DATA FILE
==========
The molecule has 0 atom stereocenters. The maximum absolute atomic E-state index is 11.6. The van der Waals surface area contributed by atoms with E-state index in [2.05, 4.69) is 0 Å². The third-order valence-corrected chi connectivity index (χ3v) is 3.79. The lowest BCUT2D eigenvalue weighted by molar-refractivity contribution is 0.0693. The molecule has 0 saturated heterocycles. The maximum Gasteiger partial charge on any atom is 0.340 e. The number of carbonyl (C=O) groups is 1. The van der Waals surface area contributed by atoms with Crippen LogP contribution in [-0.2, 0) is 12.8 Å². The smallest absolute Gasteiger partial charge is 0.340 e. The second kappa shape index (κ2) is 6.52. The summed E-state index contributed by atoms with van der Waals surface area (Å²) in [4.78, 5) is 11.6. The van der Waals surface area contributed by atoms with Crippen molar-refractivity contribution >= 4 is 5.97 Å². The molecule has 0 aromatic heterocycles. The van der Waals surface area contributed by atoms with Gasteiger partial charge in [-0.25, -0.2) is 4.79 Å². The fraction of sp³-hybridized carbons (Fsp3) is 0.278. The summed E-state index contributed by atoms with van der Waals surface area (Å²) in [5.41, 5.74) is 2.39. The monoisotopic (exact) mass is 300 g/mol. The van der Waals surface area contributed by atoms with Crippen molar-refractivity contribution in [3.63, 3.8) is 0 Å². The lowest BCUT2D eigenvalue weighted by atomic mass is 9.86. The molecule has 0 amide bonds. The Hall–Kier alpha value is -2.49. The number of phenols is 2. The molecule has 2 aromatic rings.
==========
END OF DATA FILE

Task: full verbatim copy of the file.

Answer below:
The molecule has 0 atom stereocenters. The maximum absolute atomic E-state index is 11.6. The van der Waals surface area contributed by atoms with E-state index in [2.05, 4.69) is 0 Å². The third-order valence-corrected chi connectivity index (χ3v) is 3.79. The lowest BCUT2D eigenvalue weighted by molar-refractivity contribution is 0.0693. The molecule has 0 saturated heterocycles. The maximum Gasteiger partial charge on any atom is 0.340 e. The number of carbonyl (C=O) groups is 1. The van der Waals surface area contributed by atoms with Crippen LogP contribution in [-0.2, 0) is 12.8 Å². The smallest absolute Gasteiger partial charge is 0.340 e. The second kappa shape index (κ2) is 6.52. The summed E-state index contributed by atoms with van der Waals surface area (Å²) in [4.78, 5) is 11.6. The van der Waals surface area contributed by atoms with Crippen molar-refractivity contribution >= 4 is 5.97 Å². The molecule has 0 aromatic heterocycles. The van der Waals surface area contributed by atoms with Gasteiger partial charge in [-0.25, -0.2) is 4.79 Å². The fraction of sp³-hybridized carbons (Fsp3) is 0.278. The summed E-state index contributed by atoms with van der Waals surface area (Å²) in [5.41, 5.74) is 2.39. The monoisotopic (exact) mass is 300 g/mol. The van der Waals surface area contributed by atoms with Crippen molar-refractivity contribution in [3.63, 3.8) is 0 Å². The lowest BCUT2D eigenvalue weighted by atomic mass is 9.86. The molecule has 0 amide bonds. The Hall–Kier alpha value is -2.49. The number of phenols is 2. The molecule has 2 aromatic rings.